1.   Agreeing to a Bundled Discount Rate

Many merchants agree to a bundled billing arrangement whereby their payment processor charges a percentage-of-sale “discount” on gross sales.  These agreements may also include a fixed per item fee for each sale.  The percentage-of-sale portion of the fee is loosely based on the Interchange and Assessment fees that processors are required to pay the Card Associations and the card-issuing banks.  The discount rate that the merchant pays their processor is somewhat arbitrary in the fact that it includes fees owed to others plus the processor’s own profit.  The following simplified example demonstrates how the fees included in a bundled discount are distributed to all of the parties involved in the transaction.

Figure 1. The Discount Rate and its Components

In this example, a merchant agrees with its payment processor to pay a discount of 3%, for “Qualified” Visa and MasterCard transactions.  This discount is actually shared between three distinct parties.  The largest part of this percentage, let’s say 2%, goes to the card-issuing bank in the form of Interchange.  In essence, your payment processor passes this portion of the discount to the bank that issued the consumer’s card.  A very small percentage of the discount, the Assessment, let’s say 0.09%, gets passed to the Associations – Visa or MasterCard.  The payment processor keeps the remaining percentage (0.91%) for itself.  This represents the processor’s gross profit.  This diagram can be expressed by the simple mathematical formula:

D = I + A + P

Unfortunately, many merchants billed under this arrangement see only the discount rate, “D” in their processing statements, leaving little opportunity to determine their constituent fees, “I,” “A” and “P.”  This billing plan also makes it hard for the merchant to understand who exactly is being paid.  Historically, Interchange and Assessment rate information was restricted to members of the Associations and affiliated payment processors.  So, it was impossible for merchants to “do the math” and determine their true fee structure.  In the Fall of 2006, however, both Visa and MasterCard decided to publish these rates in an effort to increase transparency into their payment networks.(1)(2)   Although heralded as an epiphany, merchants quickly learned that the Interchange system was fairly complex, and that determining the equitability of their fees would be a challenge.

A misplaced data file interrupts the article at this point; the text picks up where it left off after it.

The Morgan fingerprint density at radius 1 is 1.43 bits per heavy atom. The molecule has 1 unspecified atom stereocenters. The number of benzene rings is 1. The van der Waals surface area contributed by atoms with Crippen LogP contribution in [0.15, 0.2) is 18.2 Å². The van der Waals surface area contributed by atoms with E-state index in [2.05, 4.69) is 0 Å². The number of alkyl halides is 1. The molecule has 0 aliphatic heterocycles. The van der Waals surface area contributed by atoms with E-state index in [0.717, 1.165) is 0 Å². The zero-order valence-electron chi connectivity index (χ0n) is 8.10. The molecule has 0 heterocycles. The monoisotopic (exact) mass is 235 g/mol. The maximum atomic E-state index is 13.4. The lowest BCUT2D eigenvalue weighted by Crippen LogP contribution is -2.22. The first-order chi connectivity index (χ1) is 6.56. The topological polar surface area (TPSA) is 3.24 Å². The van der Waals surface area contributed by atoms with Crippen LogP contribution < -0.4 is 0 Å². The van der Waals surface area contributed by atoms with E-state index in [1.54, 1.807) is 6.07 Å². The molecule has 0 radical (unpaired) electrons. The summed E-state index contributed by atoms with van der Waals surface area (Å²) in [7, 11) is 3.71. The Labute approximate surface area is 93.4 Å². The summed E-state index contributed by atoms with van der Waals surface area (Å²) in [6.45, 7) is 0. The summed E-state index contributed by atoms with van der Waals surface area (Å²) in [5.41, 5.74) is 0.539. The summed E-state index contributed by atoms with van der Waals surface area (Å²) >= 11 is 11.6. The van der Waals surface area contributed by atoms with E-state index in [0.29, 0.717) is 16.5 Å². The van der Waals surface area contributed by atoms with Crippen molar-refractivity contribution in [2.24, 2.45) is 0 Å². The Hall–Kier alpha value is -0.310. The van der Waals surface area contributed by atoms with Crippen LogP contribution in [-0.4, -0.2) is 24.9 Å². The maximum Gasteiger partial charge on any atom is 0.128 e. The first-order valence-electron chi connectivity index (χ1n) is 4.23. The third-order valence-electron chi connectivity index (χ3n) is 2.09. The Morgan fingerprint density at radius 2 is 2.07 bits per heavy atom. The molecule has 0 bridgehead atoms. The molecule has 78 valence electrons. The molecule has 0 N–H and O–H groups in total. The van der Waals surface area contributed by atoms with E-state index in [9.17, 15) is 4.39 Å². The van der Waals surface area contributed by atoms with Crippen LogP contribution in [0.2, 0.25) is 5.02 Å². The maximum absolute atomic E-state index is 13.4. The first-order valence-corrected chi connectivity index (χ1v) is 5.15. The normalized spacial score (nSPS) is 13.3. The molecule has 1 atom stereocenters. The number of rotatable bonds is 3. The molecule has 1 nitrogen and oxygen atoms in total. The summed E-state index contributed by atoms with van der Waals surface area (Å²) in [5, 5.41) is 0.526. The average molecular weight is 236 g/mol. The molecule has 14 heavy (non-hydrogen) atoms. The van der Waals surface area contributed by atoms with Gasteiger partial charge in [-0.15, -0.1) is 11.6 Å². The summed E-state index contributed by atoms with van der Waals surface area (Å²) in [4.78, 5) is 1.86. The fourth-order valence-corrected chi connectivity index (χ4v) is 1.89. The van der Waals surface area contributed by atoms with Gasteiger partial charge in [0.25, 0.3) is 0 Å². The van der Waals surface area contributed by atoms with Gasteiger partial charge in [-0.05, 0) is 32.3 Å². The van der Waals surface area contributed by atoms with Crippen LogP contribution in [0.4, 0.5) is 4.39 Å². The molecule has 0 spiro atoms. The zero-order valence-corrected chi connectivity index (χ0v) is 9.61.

Despite these challenges, some profound themes have emerged for those willing to take the time and effort to competently understand the implications of bundled discount rates and their constituent fees.  In many cases, percentage discount rates offer relative simplicity at the expense of increased cost.  The absolute pros and cons of agreeing to a bundled rate therefore coincide with the size of the merchant in terms of sales volume.  It is impossible to stipulate where the line should be drawn because the decision involves the determination of how much diligence the merchant is willing to expend.  Suffice it to say, however, that if a merchant is approaching $500,000 in sales, then it is probably worth the time and effort of performing a payment operations audit.  This is especially true if it is a rapidly growing business.  Periodic proficient audits will help merchants quantify the costs of various issues discussed in this document.

(1) Press Release: “Visa USA Posts Interchange Rates on Website,” October 17, 2006, Visa Inc.
(2) Press Release: “MasterCard Interchange Rate Schedule for US Merchants Posted On Mastercardmerchant.com,” October 30, 2006, MasterCard Worldwide